Why You Should Not Replace Only One Tire

January 16, 2023 12:00 am Published by Leave your thoughts

When you have a flat tire, the natural response is to replace the damaged tire and continue driving. However, by installing only one replacement tire, you run the risk of negatively impacting your driving experience. When replacing tires on your automobile, what your manufacturer recommends is typically replacing multiple tires at once. Here is a brief overview of the drawbacks of only replacing one tire and what auto manufacturers recommend.

Common Issues If You Change One Tire

Only replacing one tire can negatively impact your automobile’s road traction, handling, and ride comfort. This is because the new tire has a different tread depth due to being brand new, and the other tires will have tread wear due to regular driving. By changing your tires at different times, they all develop wear imbalance, with each tire having different degrees of tread wear. In addition, electrical and safety systems can produce inaccurate results and performance due to the differing information received from your tire sensors. Many manufacturers advise replacing all four tires at once to improve performance so all tires will have even tread wear.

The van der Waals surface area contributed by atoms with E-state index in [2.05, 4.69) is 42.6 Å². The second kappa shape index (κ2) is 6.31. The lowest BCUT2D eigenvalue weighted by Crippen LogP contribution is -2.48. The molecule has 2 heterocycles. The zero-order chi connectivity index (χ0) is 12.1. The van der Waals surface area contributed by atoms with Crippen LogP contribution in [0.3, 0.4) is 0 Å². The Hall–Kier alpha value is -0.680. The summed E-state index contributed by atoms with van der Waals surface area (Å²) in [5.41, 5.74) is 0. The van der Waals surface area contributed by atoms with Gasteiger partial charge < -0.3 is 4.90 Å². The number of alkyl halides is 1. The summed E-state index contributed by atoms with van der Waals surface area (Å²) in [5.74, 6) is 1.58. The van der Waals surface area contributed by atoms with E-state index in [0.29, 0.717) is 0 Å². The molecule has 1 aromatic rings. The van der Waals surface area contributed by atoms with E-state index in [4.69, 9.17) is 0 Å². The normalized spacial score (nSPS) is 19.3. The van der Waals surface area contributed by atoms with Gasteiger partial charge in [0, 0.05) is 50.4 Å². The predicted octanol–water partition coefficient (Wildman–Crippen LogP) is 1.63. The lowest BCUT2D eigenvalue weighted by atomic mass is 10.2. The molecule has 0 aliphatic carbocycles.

What To Do When Replacing Only One or Two Tires

In some cases replacing all four tires at once is simply not feasible. No matter your reasoning, there are steps you can take to improve performance when only replacing one or two tires. The correct response depends on your car’s drivetrain.

  • Front and Rear-Wheel Drive Cars: If replacing one tire, this tire should be paired with the tire on your car that has the deepest amount of tread depth. Both tires are then mounted on the rear axle. When replacing two tires, both are placed on the rear axle. Placing the tires on the rear axle prevents hydroplaning in wet conditions.
  • Four and All-Wheel Drive Vehicles: These types of vehicles can be very difficult to replace only one tire at a time. Due to how these types of drivetrains work, differences in tire diameters can cause various performance issues. Be sure to check your automobile’s manual, as this can vary.
  • Staggered Fitment Tires: Vehicles with staggered fitment tires have tires in different sizes on the front and back of the automobile. The back tires are usually taller and wider to improve handling when accelerating and the vehicle’s overall appearance. With these types of tires, your vehicle manufacturer’s recommendations should always be followed.

Replacing one tire is sometimes unavoidable. Be sure to consult with your mechanic and your owner’s guide to achieve the best results.

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